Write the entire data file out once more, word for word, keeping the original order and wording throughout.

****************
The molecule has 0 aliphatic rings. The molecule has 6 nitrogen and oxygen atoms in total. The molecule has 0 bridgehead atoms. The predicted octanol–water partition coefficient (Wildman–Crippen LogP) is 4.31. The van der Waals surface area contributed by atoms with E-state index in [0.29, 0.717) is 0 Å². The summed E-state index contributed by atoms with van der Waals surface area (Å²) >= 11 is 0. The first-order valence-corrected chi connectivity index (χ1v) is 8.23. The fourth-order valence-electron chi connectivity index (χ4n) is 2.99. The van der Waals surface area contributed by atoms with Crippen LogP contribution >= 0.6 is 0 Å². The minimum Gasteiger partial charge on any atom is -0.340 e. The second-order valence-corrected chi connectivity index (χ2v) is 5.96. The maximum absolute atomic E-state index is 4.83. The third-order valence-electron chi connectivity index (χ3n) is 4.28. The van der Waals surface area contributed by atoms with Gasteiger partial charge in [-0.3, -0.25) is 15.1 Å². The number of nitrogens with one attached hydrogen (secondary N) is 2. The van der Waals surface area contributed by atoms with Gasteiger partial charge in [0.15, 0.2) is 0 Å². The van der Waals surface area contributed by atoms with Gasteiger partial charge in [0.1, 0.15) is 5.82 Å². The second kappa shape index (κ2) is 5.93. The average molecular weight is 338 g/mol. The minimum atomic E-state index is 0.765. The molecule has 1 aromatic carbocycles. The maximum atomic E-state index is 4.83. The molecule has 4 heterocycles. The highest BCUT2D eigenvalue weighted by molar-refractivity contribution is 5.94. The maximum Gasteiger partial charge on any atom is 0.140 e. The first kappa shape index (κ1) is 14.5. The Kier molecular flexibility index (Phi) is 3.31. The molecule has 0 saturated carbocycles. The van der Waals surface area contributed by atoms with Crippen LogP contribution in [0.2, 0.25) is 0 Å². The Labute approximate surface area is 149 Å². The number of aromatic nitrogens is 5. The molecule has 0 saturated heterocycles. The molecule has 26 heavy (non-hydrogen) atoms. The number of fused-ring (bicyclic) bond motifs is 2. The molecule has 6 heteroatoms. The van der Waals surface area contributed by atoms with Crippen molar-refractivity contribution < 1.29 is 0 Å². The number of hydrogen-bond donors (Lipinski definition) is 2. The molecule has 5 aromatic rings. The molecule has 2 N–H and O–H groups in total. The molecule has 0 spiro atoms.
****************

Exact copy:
The molecule has 0 aliphatic rings. The molecule has 6 nitrogen and oxygen atoms in total. The molecule has 0 bridgehead atoms. The predicted octanol–water partition coefficient (Wildman–Crippen LogP) is 4.31. The van der Waals surface area contributed by atoms with E-state index in [0.29, 0.717) is 0 Å². The summed E-state index contributed by atoms with van der Waals surface area (Å²) >= 11 is 0. The first-order valence-corrected chi connectivity index (χ1v) is 8.23. The fourth-order valence-electron chi connectivity index (χ4n) is 2.99. The van der Waals surface area contributed by atoms with Crippen LogP contribution >= 0.6 is 0 Å². The minimum Gasteiger partial charge on any atom is -0.340 e. The second-order valence-corrected chi connectivity index (χ2v) is 5.96. The maximum absolute atomic E-state index is 4.83. The third-order valence-electron chi connectivity index (χ3n) is 4.28. The van der Waals surface area contributed by atoms with Gasteiger partial charge in [-0.3, -0.25) is 15.1 Å². The number of nitrogens with one attached hydrogen (secondary N) is 2. The van der Waals surface area contributed by atoms with Gasteiger partial charge in [0.15, 0.2) is 0 Å². The van der Waals surface area contributed by atoms with Gasteiger partial charge in [0.1, 0.15) is 5.82 Å². The second kappa shape index (κ2) is 5.93. The average molecular weight is 338 g/mol. The minimum atomic E-state index is 0.765. The molecule has 1 aromatic carbocycles. The maximum atomic E-state index is 4.83. The molecule has 4 heterocycles. The highest BCUT2D eigenvalue weighted by molar-refractivity contribution is 5.94. The maximum Gasteiger partial charge on any atom is 0.140 e. The first kappa shape index (κ1) is 14.5. The Kier molecular flexibility index (Phi) is 3.31. The molecule has 0 saturated carbocycles. The van der Waals surface area contributed by atoms with Crippen LogP contribution in [0.2, 0.25) is 0 Å². The Labute approximate surface area is 149 Å². The number of aromatic nitrogens is 5. The molecule has 0 saturated heterocycles. The molecule has 26 heavy (non-hydrogen) atoms. The number of fused-ring (bicyclic) bond motifs is 2. The molecule has 6 heteroatoms. The van der Waals surface area contributed by atoms with Crippen molar-refractivity contribution < 1.29 is 0 Å². The number of hydrogen-bond donors (Lipinski definition) is 2. The molecule has 5 aromatic rings. The molecule has 2 N–H and O–H groups in total. The molecule has 0 spiro atoms.